It's on-campus interview season at law schools around the country, so I thought I'd try to spark a discussion about interview questions. By the time most faculty candidates have finished a day's worth of interviewing, they've probably heard the standard "Tell me about your scholarship" and "Describe your approach to the classroom" a dozen times or more. As LEL folks, I think we can do better.
What are your favorite questions to ask in a faculty interview, and what do you hope to accomplish with those questions? I'll lead off with a few of my own:
- Give me an example of a time when you went above and beyond the call of duty. [I'm looking for someone who is internally motivated. If a candidate can't think of an example, that's a bad sign. If the candidate's example doesn't sound very exemplary to me, that's also a bad sign. Nearly everyone who goes through the AALS hiring process is capable of terrific scholarship, but not all of them are sufficiently self-motivated to follow through, especially after receiving tenure.]
- Have you ever had to "sell" an idea to your co-workers or group? How did you do it? Did they buy it? [I'm looking for someone who's creative enough to think outside the box, and who has the communication and people skills to turn an idea into an accomplishment; I'd also be impressed by someone who had an outside-the-box idea, proposed it, then had the open-mindedness to withdraw it if circumstances warranted that.]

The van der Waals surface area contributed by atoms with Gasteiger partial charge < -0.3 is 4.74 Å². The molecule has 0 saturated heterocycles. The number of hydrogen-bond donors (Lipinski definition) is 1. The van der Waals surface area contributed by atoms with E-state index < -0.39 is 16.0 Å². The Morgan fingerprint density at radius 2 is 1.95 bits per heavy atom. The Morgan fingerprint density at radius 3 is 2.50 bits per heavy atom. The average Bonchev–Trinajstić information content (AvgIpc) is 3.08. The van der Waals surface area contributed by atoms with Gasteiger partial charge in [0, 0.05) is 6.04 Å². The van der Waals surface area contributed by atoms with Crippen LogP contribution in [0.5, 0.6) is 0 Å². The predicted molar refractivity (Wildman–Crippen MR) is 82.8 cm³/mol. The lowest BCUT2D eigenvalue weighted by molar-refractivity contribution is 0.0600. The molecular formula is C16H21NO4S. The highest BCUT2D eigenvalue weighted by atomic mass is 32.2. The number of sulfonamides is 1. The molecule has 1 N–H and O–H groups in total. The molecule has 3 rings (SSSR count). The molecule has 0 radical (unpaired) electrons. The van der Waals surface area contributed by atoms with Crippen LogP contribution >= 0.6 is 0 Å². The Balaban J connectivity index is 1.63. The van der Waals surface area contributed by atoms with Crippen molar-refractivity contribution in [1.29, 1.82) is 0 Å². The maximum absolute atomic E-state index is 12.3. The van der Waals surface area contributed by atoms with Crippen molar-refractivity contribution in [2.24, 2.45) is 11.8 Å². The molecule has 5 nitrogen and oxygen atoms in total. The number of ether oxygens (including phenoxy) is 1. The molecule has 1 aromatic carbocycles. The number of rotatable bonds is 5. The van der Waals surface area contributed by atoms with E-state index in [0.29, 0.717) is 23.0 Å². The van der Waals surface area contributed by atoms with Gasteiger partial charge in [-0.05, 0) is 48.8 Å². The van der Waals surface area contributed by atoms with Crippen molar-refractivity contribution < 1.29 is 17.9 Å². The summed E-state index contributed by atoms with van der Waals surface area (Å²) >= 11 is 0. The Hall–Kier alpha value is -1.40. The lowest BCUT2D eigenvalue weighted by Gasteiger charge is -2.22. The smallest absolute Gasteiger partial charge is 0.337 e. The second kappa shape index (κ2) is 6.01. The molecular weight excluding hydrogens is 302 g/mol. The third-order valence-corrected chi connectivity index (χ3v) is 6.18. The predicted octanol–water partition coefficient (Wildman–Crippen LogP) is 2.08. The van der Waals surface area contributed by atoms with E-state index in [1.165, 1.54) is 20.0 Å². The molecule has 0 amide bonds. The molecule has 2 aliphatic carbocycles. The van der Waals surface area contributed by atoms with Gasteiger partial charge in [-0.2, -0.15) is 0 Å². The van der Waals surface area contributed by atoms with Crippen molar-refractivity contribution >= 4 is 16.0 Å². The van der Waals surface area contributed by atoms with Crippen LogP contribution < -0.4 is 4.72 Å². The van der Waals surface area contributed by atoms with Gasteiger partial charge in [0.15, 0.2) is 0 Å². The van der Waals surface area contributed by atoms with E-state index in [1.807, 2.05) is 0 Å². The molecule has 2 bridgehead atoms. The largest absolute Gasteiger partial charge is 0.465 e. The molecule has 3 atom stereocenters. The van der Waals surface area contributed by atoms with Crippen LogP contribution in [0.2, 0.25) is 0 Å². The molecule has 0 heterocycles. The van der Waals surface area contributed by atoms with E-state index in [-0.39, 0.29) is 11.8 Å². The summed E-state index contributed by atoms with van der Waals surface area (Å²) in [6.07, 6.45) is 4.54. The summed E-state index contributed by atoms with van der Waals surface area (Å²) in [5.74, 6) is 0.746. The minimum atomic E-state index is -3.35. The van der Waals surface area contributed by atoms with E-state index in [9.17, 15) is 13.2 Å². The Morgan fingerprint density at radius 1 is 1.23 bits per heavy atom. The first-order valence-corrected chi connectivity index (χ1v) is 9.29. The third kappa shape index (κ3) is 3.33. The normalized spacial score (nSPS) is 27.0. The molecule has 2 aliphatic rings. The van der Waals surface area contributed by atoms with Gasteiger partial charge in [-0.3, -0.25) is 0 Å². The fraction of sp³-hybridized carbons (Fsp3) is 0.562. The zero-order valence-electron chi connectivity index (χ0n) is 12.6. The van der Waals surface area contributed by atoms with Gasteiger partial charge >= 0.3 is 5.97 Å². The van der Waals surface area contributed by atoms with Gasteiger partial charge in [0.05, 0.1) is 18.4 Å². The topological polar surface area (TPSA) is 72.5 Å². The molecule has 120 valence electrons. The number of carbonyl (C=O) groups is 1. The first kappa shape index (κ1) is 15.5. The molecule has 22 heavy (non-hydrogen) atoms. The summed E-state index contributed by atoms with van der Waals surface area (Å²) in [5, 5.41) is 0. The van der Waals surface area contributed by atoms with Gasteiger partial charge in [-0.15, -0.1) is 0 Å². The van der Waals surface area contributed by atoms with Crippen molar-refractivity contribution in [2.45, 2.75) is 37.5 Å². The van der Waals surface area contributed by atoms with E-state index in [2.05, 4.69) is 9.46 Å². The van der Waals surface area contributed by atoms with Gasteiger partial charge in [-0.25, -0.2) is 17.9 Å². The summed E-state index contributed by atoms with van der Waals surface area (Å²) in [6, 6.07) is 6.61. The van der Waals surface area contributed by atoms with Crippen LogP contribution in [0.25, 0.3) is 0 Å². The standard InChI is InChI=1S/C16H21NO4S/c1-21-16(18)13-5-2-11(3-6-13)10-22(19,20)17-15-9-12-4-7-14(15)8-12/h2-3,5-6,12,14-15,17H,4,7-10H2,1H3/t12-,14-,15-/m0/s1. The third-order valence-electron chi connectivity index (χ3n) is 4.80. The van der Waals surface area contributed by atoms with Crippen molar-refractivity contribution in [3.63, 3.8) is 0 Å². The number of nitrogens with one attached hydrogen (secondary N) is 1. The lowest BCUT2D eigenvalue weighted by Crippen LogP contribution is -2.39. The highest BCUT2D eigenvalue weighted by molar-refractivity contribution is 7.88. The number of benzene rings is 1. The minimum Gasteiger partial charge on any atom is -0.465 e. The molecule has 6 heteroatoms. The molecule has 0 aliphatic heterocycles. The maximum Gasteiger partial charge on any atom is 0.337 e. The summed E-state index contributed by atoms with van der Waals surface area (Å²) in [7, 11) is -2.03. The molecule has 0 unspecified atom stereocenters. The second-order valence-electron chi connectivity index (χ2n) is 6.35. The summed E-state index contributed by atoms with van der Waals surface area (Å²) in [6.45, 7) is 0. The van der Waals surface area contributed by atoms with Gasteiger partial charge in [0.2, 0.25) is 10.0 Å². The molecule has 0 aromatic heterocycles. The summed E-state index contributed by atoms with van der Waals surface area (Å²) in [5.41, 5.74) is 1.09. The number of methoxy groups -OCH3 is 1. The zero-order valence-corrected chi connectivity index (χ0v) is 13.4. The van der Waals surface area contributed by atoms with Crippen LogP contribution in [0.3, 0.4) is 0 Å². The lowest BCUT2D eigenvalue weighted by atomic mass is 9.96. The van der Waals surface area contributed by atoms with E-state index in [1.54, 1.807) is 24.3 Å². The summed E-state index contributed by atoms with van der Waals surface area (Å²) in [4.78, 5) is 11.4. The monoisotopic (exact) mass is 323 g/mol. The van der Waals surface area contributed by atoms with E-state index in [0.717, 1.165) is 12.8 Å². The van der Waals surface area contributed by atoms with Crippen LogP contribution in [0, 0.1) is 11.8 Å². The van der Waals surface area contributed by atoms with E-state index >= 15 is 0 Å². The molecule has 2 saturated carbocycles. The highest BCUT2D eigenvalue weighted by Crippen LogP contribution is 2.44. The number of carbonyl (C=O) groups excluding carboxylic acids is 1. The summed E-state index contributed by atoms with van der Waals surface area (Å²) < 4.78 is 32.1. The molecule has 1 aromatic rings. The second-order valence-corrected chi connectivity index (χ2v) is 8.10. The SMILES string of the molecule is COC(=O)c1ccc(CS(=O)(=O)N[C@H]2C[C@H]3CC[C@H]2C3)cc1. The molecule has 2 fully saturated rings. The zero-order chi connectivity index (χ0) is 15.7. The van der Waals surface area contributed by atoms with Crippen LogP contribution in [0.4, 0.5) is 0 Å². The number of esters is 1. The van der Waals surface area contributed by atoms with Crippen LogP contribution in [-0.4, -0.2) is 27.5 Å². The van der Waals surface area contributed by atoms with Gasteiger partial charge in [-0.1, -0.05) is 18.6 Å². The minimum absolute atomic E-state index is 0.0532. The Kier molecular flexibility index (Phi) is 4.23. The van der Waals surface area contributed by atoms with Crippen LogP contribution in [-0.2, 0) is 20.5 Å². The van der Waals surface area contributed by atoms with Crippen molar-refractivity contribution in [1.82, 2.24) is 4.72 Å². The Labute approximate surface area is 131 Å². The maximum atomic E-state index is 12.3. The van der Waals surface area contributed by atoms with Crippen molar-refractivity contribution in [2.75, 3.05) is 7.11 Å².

- What have you done in the past to contribute toward a teamwork environment? [I think this one's fairly self-explanatory.]
Please comment to add your favorites.
Older workers could face being sacked or told to consider retirement by their employers and not be able to launch ageism legal action under sweeping government plans announced by Nick Clegg.
The Deputy Prime Minister said that businesses should be free to have "frank discussions" with underperforming workers without any consideration for their age or fears about pending employment tribunal proceedings.
Mr Clegg's comments came as he announced a ''major shake-up'' of business inspection so that firms would be offered advice and support but would also be allowed to ''get on'' with their work.
The proposed change means introducing a new law that will allow "protected conversations" - meaning staff will not be able to use them against employers later.
Tuesday, October 25, 2011